Feb 10th, 2021

Exploring the Difference: Definition of Done vs Acceptance Criteria

Piyush Rahate
Piyush Rahate

A passionate Lean-Agile Coach with over 15 years of varied experience, I work with professionals, t... Read more

As a Professional Scrum Trainer and a Scrum Master, I often get this question - What is the difference between the Definition of Done and Acceptance Criteria? Though the question might sound very simple to some, it still exists, appears now and then on many platforms, and at times is a point of discussion.

Let me start with a short and smart answer that was once shared with me by a fellow PST, and then I will dive into some more explanation on each term.

Short Answer

Definition of Done is about building the product "right," and Acceptance Criteria is about developing the "right" product.

Long Answer

Let us explore what it means to build the product "right" and develop the "right" product. Product Development (software or otherwise) is a process of value creation. However, the value is only realized when the product is made available to end-users. How do we know that the product we are creating is good enough to be made available to end-users? It is where the concept of Acceptance Criteria and Definition of Done become decisive factors.

What is Acceptance Criteria

The concept of Acceptance Criteria comes along with User Stories from Extreme Programming. Typically, a User Story is a short 3 line description expressing a requirement from the customer's perspective.

For any additional details, the Developers would collaborate with the business (customer) and understand more. During such a conversation, they (developers and customers) agree upon the requirement's acceptable behavior. This agreed-upon confirmation of the requirements behavior is termed as Acceptance Criteria. 

A User Story is deemed complete if it satisfies the acceptance criteria stated for the functionality's behavior. There could be one or more Acceptance Criteria for any user story. 

Example of a User Story:

As a consumer

I want to add products to my cart.

So that I can purchase them

How do we know that this User Story is acceptable to businesses? Probably, the simplest thing to do here is to display the product in the shopping cart after it's added.

But that alone may not be enough to meet the business needs fully. The acceptance criteria could just verify the item shown in the cart. However, more criteria may be needed.

The developers and customers can work together to identify other conditions to satisfy the user story.

By collaborating, they can define all the necessary acceptance criteria. This helps ensure the user story aligns with business expectations before it's considered complete.

For examples:

Acceptance Criteria:

  1. Added products are visible in the customer cart.

  2. The cart value is updated to show the sum of all products added.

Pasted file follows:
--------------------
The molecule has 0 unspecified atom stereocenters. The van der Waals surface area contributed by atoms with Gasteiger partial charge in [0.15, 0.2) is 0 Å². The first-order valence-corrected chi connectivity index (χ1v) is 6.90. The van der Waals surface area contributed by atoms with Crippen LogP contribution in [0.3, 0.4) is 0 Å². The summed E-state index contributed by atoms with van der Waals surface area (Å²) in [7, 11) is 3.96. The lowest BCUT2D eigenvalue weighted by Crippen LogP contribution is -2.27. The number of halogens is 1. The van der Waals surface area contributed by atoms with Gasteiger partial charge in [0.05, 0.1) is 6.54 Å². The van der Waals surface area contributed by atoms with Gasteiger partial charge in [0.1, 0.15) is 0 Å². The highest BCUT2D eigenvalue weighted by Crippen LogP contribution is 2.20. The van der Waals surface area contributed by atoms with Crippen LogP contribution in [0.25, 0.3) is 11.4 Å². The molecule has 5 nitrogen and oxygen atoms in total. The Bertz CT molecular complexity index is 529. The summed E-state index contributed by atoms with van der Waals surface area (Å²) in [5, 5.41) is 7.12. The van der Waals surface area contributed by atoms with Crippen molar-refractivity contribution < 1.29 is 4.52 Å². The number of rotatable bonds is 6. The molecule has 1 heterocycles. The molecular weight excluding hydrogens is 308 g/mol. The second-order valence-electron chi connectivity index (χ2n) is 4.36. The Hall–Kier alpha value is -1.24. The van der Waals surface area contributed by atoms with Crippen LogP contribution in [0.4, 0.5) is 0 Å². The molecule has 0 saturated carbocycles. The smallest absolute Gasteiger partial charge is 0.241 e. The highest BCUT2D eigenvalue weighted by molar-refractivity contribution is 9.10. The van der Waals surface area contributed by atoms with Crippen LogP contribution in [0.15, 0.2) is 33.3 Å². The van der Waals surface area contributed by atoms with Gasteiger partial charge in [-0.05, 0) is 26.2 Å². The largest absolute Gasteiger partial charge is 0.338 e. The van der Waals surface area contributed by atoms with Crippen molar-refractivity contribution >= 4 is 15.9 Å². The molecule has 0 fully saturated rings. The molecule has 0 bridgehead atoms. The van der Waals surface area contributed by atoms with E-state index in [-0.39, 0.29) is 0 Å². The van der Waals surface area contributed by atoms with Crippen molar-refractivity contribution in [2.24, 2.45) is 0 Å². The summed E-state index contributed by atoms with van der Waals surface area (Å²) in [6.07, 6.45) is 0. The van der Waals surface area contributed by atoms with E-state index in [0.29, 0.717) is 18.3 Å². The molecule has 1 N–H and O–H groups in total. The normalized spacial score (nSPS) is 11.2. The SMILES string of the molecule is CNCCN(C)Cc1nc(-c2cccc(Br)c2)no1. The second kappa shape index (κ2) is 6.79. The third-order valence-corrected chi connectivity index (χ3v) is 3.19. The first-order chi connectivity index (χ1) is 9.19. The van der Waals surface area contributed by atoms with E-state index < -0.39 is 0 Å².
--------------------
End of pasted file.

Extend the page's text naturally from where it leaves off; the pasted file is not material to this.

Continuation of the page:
3. Customers can now check out the products.

  4. The link to removing the product is activated on the cart.

  5. The link to change the quantity of the product is activated on the cart. 

Developers can now use these Acceptance Criteria to write their automated Acceptance Tests, which would validate the requirement's behavior.

But is this enough to release the product to end-users? How do we know that this newly created functionality will not break any existing functionality or make the product vulnerable to security threats, or will not bring down its performance?

meeting acceptance criteria alone doesn't mean the story is ready for release. Other checks are needed to prevent regressions, security issues, or performance problems. This is where the "definition of done" comes in - it expands on acceptance criteria to fully confirm releasability.

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What is the Definition of Done

Definition of Done helps determine the "DONENESS" of product increment that we develop during an iteration or a sprint as a team. It helps us make explicit the quality of our product increment. 

If a product increment does not meet Done's Definition, it is not ready for release to end users. This is because it lacks sufficient quality. Testing is essential for ensuring quality. Therefore, completing all required testing should be part of the definition of done.

A typical Definition of Done may look like a checklist about the quality of the product. 


  1. Code is reviewed.

  2. Code is manually tested in dev and test environments.

  3. All code is integrated frequently.

  4. Integration testing is performed.

  5. SonarQube check is run to determine the code metrics

  6. Refactoring is done.

And for teams that are just starting, it can be elementary and minimalistic, for example:

  1. All acceptance criteria are met.